George Floyd: Wednesday's march in San Francisco's Mission District 'overwhelmingly peaceful,' police chief says

Friday, June 5, 2020
Wednesday's march in SF's Mission District 'overwhelmingly peaceful,' SFPD chief says
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San Francisco Police Chief Bill Scott spoke with ABC7 after Wednesday night's march in the Mission District. The conversation covered a lot of ground, from his impressions of the march to accountability in his department.

SAN FRANCISCO (KGO) -- San Francisco Police Chief Bill Scott spoke with ABC7 News after Wednesday night's march in the city's Mission District. The conversation covered a lot of ground, from his impressions of the march to accountability in his department.

The chief was impressed with the peaceful display from demonstrators Wednesday.

"It went very well," Scott said. "Peaceful, overwhelmingly peaceful. There was a large crowd, you saw for yourself. Our officers were, they had to facilitate First Amendment activities, First Amendment rights, and some of our officers actually participated in some of the protests. And, joined the protesters in taking a knee in honor of Mr. George Floyd. It was a very moving moment for a lot of people."

The chief said he knows there is a lot of frustration and anger out there but wanted to assure the public that the San Francisco Police Department is committed to police accountability.

"Police brutality is not tolerated in this department. And, you know these cases sometimes are very, very difficult, very complicated. There is a lot that goes into them. But, the system that we have here in San Francisco, most cities don't have. We have the police department, we do our investigations," Scott said.

The chief says the department has a two-tier system.

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"We have the department of police accountability on any type of officer-involved shooting where someone is injured or hurt," Scott said. "That case is also investigated by the department of police accountability, who does a separate investigation. And, we have an additional tier with San Francisco County District Attorney who also, they're in charge of - they do the criminal investigations."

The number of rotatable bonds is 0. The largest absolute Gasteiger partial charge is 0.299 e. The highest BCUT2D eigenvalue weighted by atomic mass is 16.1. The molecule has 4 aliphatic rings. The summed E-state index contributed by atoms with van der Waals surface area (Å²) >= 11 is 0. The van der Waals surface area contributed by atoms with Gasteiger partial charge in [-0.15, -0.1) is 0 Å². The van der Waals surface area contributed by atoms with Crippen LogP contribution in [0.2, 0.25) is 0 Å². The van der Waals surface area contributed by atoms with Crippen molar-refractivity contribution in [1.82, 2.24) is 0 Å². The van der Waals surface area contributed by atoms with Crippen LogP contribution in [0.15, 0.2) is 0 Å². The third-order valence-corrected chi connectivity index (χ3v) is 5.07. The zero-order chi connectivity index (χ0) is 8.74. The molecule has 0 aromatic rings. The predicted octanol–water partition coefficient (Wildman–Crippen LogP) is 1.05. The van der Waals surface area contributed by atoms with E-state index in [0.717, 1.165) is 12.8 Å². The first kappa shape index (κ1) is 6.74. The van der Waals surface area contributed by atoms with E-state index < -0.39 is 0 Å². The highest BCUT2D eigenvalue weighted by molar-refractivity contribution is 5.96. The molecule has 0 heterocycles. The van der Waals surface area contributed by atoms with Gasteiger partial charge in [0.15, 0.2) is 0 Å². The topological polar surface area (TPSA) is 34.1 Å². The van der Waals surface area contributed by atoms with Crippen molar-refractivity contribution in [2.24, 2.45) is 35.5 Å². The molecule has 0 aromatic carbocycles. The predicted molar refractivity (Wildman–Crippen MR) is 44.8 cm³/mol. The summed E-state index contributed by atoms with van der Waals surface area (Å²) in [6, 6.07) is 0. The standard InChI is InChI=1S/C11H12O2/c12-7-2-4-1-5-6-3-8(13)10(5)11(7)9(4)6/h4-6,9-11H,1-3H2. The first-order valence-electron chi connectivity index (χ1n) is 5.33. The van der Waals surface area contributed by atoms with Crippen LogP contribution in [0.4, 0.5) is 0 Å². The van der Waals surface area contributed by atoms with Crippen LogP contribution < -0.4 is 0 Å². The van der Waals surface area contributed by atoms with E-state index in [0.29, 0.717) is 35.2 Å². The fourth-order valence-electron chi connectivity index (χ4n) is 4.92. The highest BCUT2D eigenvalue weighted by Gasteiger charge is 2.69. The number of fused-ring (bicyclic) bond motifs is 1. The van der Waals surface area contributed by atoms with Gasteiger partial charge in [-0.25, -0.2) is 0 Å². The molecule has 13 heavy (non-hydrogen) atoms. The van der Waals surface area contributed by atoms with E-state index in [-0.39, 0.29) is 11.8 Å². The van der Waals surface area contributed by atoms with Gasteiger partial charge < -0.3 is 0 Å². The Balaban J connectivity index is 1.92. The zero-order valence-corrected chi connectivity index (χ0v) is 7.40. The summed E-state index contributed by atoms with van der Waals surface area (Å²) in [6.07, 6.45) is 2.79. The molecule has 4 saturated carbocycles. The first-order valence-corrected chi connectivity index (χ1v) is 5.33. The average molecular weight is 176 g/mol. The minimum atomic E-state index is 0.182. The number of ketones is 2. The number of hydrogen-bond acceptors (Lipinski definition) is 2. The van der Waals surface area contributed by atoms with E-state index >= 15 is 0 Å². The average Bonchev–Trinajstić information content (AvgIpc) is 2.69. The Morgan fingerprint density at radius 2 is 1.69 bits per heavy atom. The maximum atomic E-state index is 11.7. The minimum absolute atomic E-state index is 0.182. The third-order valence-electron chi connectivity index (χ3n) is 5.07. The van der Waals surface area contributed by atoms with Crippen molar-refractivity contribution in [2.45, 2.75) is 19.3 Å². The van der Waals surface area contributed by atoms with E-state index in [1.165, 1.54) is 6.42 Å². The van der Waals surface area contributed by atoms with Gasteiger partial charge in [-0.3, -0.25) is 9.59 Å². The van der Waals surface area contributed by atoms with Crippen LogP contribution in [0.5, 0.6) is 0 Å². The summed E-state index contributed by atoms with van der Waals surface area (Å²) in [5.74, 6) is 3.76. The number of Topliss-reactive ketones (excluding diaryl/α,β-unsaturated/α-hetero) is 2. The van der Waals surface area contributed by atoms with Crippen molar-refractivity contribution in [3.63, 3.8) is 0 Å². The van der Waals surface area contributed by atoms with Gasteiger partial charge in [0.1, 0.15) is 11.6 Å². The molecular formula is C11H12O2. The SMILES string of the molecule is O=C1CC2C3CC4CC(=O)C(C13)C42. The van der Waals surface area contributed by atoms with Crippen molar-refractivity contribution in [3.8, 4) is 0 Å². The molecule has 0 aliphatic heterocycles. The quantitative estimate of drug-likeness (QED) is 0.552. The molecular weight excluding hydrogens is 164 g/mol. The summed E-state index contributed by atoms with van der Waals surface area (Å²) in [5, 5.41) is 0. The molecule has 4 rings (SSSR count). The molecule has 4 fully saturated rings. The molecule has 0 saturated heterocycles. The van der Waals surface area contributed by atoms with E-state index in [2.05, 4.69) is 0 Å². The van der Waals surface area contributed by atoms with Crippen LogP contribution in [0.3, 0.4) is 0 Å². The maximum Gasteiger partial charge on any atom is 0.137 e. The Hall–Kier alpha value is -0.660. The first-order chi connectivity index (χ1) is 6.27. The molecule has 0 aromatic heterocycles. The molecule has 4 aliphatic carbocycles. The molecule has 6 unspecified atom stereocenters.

The district attorney is a 3rd independent investigation, he said.

"So we're set up here unlike most departments and even with that, I know there's a lot of people that want to see more done. They want to make sure that officers are held accountable when there is misconduct and definitely that is our commitment," Scott said. "And, we have a lot of checks and balances in place."

The Chief is African American. So is the city's mayor, London Breed.

He was asked if the city is a leader for new ideas to lead the charge.

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"The mayor and I are both committed. And, we are African American, that's no secret," he said. "We've been African American all of our respective lives. I do think that gives the both of us our own individual perspectives of how we can help move this work along."

He said he thinks the San Francisco Police Department is a leader.

"You know our collaborative reform initiative that has been a part of our plan to change since I've been here as chief of police," he said. "You know we have a long way to go, but I think we've made some significant progress on those initiatives."

He also addressed an issue that disturbs some protesters: The need for police to wear extra protective gear when they cover a demonstration.

"We did have some objects thrown at officers," Scott said. "Some bottles and rocks. Thankfully, nobody was hurt. We have to put on our personal protective equipment."

Scott said even at a peaceful protest, some people still may throw things at officers.

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"We have to make sure that there's safety for us and our officers as they do their job," the chief said. "And we still have the COVID pandemic, so the face shields they help too in terms of, you know that issue."

He wrapped up the conversation saying he wanted to thank everyone who came out to the march.

He said the need for change is an issue that is near and dear to his heart.